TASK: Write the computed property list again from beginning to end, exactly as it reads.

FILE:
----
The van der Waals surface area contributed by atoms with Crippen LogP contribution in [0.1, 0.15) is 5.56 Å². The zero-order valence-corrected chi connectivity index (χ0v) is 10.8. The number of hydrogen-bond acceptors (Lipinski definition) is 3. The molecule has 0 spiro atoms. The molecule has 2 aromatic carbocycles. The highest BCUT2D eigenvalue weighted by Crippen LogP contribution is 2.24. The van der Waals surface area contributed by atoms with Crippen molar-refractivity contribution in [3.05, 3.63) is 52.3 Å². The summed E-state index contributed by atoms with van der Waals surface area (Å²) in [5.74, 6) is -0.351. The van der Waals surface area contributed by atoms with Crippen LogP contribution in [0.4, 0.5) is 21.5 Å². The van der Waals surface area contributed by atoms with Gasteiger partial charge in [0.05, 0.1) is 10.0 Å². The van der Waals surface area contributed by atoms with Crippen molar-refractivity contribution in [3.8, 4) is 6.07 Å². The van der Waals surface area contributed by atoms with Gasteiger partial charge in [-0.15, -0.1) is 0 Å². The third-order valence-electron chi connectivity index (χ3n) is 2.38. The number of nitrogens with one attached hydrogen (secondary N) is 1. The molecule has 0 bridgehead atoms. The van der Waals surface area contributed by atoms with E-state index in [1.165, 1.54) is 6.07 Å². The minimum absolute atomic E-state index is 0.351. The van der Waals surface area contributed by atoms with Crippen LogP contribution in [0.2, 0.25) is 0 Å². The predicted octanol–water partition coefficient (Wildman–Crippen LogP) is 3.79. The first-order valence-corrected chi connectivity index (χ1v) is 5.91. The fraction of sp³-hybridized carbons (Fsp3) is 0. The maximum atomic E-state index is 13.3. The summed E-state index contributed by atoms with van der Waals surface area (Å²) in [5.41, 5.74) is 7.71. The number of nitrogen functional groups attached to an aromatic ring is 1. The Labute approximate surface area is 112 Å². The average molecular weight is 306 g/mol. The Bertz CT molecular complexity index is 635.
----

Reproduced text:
The van der Waals surface area contributed by atoms with Crippen LogP contribution in [0.1, 0.15) is 5.56 Å². The zero-order valence-corrected chi connectivity index (χ0v) is 10.8. The number of hydrogen-bond acceptors (Lipinski definition) is 3. The molecule has 0 spiro atoms. The molecule has 2 aromatic carbocycles. The highest BCUT2D eigenvalue weighted by Crippen LogP contribution is 2.24. The van der Waals surface area contributed by atoms with Crippen molar-refractivity contribution in [3.05, 3.63) is 52.3 Å². The summed E-state index contributed by atoms with van der Waals surface area (Å²) in [5.74, 6) is -0.351. The van der Waals surface area contributed by atoms with Crippen LogP contribution in [0.4, 0.5) is 21.5 Å². The van der Waals surface area contributed by atoms with Gasteiger partial charge in [0.05, 0.1) is 10.0 Å². The van der Waals surface area contributed by atoms with Crippen molar-refractivity contribution in [3.8, 4) is 6.07 Å². The van der Waals surface area contributed by atoms with Gasteiger partial charge in [-0.15, -0.1) is 0 Å². The third-order valence-electron chi connectivity index (χ3n) is 2.38. The number of nitrogens with one attached hydrogen (secondary N) is 1. The molecule has 0 bridgehead atoms. The van der Waals surface area contributed by atoms with E-state index in [1.165, 1.54) is 6.07 Å². The minimum absolute atomic E-state index is 0.351. The van der Waals surface area contributed by atoms with Crippen LogP contribution in [0.2, 0.25) is 0 Å². The predicted octanol–water partition coefficient (Wildman–Crippen LogP) is 3.79. The first-order valence-corrected chi connectivity index (χ1v) is 5.91. The fraction of sp³-hybridized carbons (Fsp3) is 0. The maximum atomic E-state index is 13.3. The summed E-state index contributed by atoms with van der Waals surface area (Å²) in [5.41, 5.74) is 7.71. The number of nitrogen functional groups attached to an aromatic ring is 1. The Labute approximate surface area is 112 Å². The average molecular weight is 306 g/mol. The Bertz CT molecular complexity index is 635.